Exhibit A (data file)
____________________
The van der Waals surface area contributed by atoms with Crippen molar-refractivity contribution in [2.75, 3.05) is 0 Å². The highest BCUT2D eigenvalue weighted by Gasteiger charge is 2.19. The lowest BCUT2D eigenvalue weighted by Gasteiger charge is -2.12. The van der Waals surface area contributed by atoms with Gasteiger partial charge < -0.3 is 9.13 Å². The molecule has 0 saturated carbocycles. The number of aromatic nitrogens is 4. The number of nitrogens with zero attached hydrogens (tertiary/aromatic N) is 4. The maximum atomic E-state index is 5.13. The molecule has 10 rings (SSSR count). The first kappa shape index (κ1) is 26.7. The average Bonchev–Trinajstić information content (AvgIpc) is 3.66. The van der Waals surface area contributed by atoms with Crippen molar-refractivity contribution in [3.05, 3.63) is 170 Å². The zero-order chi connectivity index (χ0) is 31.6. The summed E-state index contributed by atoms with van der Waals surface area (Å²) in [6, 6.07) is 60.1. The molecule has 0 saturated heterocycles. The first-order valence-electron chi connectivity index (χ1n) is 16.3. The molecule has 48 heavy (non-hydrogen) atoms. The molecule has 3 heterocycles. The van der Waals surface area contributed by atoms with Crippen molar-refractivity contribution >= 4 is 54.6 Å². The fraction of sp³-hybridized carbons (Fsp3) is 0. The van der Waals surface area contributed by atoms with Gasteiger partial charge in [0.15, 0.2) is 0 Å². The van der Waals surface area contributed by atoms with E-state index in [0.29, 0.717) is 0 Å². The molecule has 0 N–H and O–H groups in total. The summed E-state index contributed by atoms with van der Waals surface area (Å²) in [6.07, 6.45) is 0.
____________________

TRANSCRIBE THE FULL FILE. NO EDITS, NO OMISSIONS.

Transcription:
The van der Waals surface area contributed by atoms with Crippen molar-refractivity contribution in [2.75, 3.05) is 0 Å². The highest BCUT2D eigenvalue weighted by Gasteiger charge is 2.19. The lowest BCUT2D eigenvalue weighted by Gasteiger charge is -2.12. The van der Waals surface area contributed by atoms with Gasteiger partial charge < -0.3 is 9.13 Å². The molecule has 0 saturated carbocycles. The number of aromatic nitrogens is 4. The number of nitrogens with zero attached hydrogens (tertiary/aromatic N) is 4. The maximum atomic E-state index is 5.13. The molecule has 10 rings (SSSR count). The first kappa shape index (κ1) is 26.7. The average Bonchev–Trinajstić information content (AvgIpc) is 3.66. The van der Waals surface area contributed by atoms with Crippen molar-refractivity contribution in [3.05, 3.63) is 170 Å². The zero-order chi connectivity index (χ0) is 31.6. The summed E-state index contributed by atoms with van der Waals surface area (Å²) in [6, 6.07) is 60.1. The molecule has 0 saturated heterocycles. The first-order valence-electron chi connectivity index (χ1n) is 16.3. The molecule has 48 heavy (non-hydrogen) atoms. The molecule has 3 heterocycles. The van der Waals surface area contributed by atoms with Crippen molar-refractivity contribution >= 4 is 54.6 Å². The fraction of sp³-hybridized carbons (Fsp3) is 0. The van der Waals surface area contributed by atoms with Gasteiger partial charge in [0.15, 0.2) is 0 Å². The van der Waals surface area contributed by atoms with E-state index in [0.29, 0.717) is 0 Å². The molecule has 0 N–H and O–H groups in total. The summed E-state index contributed by atoms with van der Waals surface area (Å²) in [6.07, 6.45) is 0.